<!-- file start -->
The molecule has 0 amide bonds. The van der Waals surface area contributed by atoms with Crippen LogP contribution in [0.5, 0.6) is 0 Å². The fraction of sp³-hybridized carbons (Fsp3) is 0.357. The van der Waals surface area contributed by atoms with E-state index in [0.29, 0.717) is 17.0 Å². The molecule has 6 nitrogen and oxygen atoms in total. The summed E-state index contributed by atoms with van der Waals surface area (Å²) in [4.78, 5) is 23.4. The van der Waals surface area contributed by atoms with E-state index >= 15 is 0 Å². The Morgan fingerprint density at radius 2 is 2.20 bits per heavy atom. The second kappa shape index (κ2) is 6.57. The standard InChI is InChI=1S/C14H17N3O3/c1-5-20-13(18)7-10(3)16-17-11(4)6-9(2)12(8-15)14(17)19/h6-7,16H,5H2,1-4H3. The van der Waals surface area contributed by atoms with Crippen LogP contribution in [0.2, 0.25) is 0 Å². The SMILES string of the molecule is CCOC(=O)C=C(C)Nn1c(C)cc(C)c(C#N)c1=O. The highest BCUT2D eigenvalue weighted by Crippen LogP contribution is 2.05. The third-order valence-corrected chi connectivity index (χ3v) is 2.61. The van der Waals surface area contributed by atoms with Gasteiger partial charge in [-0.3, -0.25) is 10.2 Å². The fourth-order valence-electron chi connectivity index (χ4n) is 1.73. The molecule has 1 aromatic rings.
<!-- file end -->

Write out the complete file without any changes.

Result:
The molecule has 0 amide bonds. The van der Waals surface area contributed by atoms with Crippen LogP contribution in [0.5, 0.6) is 0 Å². The fraction of sp³-hybridized carbons (Fsp3) is 0.357. The van der Waals surface area contributed by atoms with E-state index in [0.29, 0.717) is 17.0 Å². The molecule has 6 nitrogen and oxygen atoms in total. The summed E-state index contributed by atoms with van der Waals surface area (Å²) in [4.78, 5) is 23.4. The van der Waals surface area contributed by atoms with E-state index >= 15 is 0 Å². The Morgan fingerprint density at radius 2 is 2.20 bits per heavy atom. The second kappa shape index (κ2) is 6.57. The standard InChI is InChI=1S/C14H17N3O3/c1-5-20-13(18)7-10(3)16-17-11(4)6-9(2)12(8-15)14(17)19/h6-7,16H,5H2,1-4H3. The van der Waals surface area contributed by atoms with Crippen LogP contribution in [0.2, 0.25) is 0 Å². The SMILES string of the molecule is CCOC(=O)C=C(C)Nn1c(C)cc(C)c(C#N)c1=O. The highest BCUT2D eigenvalue weighted by Crippen LogP contribution is 2.05. The third-order valence-corrected chi connectivity index (χ3v) is 2.61. The van der Waals surface area contributed by atoms with Gasteiger partial charge in [-0.3, -0.25) is 10.2 Å². The fourth-order valence-electron chi connectivity index (χ4n) is 1.73. The molecule has 1 aromatic rings.